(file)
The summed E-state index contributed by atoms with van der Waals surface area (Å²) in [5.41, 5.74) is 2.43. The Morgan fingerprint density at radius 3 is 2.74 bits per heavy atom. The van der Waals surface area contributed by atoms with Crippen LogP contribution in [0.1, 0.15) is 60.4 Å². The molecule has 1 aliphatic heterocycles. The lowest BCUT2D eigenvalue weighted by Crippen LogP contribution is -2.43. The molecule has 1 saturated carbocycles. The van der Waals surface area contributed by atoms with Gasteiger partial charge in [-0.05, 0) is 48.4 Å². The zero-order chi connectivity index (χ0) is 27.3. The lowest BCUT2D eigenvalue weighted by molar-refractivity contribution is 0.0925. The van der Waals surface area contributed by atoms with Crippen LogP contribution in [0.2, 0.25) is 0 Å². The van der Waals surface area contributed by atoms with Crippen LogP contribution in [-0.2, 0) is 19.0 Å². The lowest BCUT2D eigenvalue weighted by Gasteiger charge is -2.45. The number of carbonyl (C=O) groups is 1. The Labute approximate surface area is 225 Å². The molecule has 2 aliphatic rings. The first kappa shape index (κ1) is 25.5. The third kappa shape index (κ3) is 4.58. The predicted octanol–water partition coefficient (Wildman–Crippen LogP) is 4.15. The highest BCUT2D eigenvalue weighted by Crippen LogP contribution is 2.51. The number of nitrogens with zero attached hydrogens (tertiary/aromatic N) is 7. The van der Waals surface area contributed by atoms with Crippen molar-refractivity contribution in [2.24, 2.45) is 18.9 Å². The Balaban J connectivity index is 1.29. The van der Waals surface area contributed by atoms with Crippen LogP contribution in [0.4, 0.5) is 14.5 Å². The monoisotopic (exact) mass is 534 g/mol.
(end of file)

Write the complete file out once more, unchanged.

The summed E-state index contributed by atoms with van der Waals surface area (Å²) in [5.41, 5.74) is 2.43. The Morgan fingerprint density at radius 3 is 2.74 bits per heavy atom. The van der Waals surface area contributed by atoms with Crippen LogP contribution in [0.1, 0.15) is 60.4 Å². The molecule has 1 aliphatic heterocycles. The lowest BCUT2D eigenvalue weighted by Crippen LogP contribution is -2.43. The molecule has 1 saturated carbocycles. The van der Waals surface area contributed by atoms with Gasteiger partial charge in [-0.05, 0) is 48.4 Å². The zero-order chi connectivity index (χ0) is 27.3. The lowest BCUT2D eigenvalue weighted by molar-refractivity contribution is 0.0925. The van der Waals surface area contributed by atoms with Crippen LogP contribution in [0.2, 0.25) is 0 Å². The van der Waals surface area contributed by atoms with Crippen LogP contribution in [-0.2, 0) is 19.0 Å². The lowest BCUT2D eigenvalue weighted by Gasteiger charge is -2.45. The number of carbonyl (C=O) groups is 1. The Labute approximate surface area is 225 Å². The molecule has 2 aliphatic rings. The first kappa shape index (κ1) is 25.5. The third kappa shape index (κ3) is 4.58. The predicted octanol–water partition coefficient (Wildman–Crippen LogP) is 4.15. The highest BCUT2D eigenvalue weighted by Crippen LogP contribution is 2.51. The number of nitrogens with zero attached hydrogens (tertiary/aromatic N) is 7. The van der Waals surface area contributed by atoms with Crippen molar-refractivity contribution in [2.24, 2.45) is 18.9 Å². The Balaban J connectivity index is 1.29. The van der Waals surface area contributed by atoms with Crippen LogP contribution in [0.4, 0.5) is 14.5 Å². The monoisotopic (exact) mass is 534 g/mol.